The five-year deal is an update of last year’s Build Back Better World initiative, which aimed to provide countries in need of development capital with an alternative to Chinese loans, which were seen as threatening to become politically dependent on Beijing, but failed. due to financial problems. Given the growing economic problems and social inequalities in the world due to the coronavirus epidemic and the war in Ukraine, efforts to implement the project have resumed.
Also read: The EU gives developing countries an alternative to Chinese funds
The European Union, built around similar values and standards of cooperation, supported the project of the G7 countries and decided to participate in its financing. Ursula von der Leyen, President of the European Commission, has announced that the Community will provide €300 billion from public and private sources for this project.
So far, European countries have developed their own Gateway to the World initiative, implementing pharmaceutical collaboration projects in Africa and transport, energy and technology projects in the Indo-Pacific region, among others. Currently, these activities will be carried out under the PGII.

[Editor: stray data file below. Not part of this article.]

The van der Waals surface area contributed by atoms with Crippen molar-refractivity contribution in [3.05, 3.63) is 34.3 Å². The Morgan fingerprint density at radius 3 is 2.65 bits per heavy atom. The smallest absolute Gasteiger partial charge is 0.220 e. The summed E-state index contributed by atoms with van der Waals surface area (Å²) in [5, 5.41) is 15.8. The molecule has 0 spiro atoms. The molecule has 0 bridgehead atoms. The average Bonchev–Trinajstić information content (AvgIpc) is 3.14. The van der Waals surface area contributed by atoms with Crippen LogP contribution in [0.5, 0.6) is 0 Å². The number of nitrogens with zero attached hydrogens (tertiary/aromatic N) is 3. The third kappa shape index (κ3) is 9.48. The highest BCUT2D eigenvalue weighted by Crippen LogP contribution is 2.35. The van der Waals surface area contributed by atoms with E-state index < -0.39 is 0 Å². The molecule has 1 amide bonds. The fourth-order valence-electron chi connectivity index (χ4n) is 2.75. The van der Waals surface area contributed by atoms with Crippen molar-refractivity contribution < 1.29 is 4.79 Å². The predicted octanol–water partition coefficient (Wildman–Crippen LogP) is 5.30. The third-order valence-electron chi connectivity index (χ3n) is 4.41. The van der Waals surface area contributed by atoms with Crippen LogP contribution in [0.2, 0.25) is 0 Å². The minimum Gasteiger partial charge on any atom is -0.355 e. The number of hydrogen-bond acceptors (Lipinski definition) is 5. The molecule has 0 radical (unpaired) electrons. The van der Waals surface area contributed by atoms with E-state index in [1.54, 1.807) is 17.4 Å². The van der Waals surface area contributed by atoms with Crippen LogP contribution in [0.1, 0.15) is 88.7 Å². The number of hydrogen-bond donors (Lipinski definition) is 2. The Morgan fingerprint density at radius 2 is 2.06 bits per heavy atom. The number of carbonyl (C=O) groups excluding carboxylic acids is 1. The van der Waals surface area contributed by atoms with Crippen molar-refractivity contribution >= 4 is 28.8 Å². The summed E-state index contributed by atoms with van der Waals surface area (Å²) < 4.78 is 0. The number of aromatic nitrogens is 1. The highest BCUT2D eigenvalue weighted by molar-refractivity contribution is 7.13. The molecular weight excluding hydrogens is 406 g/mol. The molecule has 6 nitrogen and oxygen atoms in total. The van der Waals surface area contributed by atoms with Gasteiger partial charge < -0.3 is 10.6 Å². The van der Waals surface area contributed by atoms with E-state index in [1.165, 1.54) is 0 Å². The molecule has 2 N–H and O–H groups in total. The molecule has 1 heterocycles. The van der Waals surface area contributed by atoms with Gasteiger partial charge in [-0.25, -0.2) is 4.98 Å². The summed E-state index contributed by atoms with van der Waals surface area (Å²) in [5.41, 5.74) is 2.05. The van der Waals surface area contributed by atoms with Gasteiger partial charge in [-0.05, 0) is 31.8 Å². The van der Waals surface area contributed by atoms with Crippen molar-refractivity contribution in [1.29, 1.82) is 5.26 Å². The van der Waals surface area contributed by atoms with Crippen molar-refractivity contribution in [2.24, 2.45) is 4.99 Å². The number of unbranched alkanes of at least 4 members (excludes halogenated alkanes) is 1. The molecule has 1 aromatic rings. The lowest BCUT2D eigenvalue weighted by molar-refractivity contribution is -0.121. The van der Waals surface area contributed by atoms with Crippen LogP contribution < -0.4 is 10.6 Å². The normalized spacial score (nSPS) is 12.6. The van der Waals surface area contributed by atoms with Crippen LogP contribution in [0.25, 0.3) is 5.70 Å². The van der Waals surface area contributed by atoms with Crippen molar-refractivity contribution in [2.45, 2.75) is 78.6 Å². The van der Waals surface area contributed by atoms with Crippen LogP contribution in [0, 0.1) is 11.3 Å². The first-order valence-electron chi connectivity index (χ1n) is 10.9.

The aim is to balance the Chinese influence
The project is also in response to growing accusations from the US and European countries that Beijing is charging BRI participants for unpaid loans.
The Chinese venture was launched in 2013 by Xi Jinping to boost trade and improve the living standards of local communities, but it proved to be a way to build China’s economic and geostrategic edge. Some allegations also relate to non-market economic practices and human rights issues.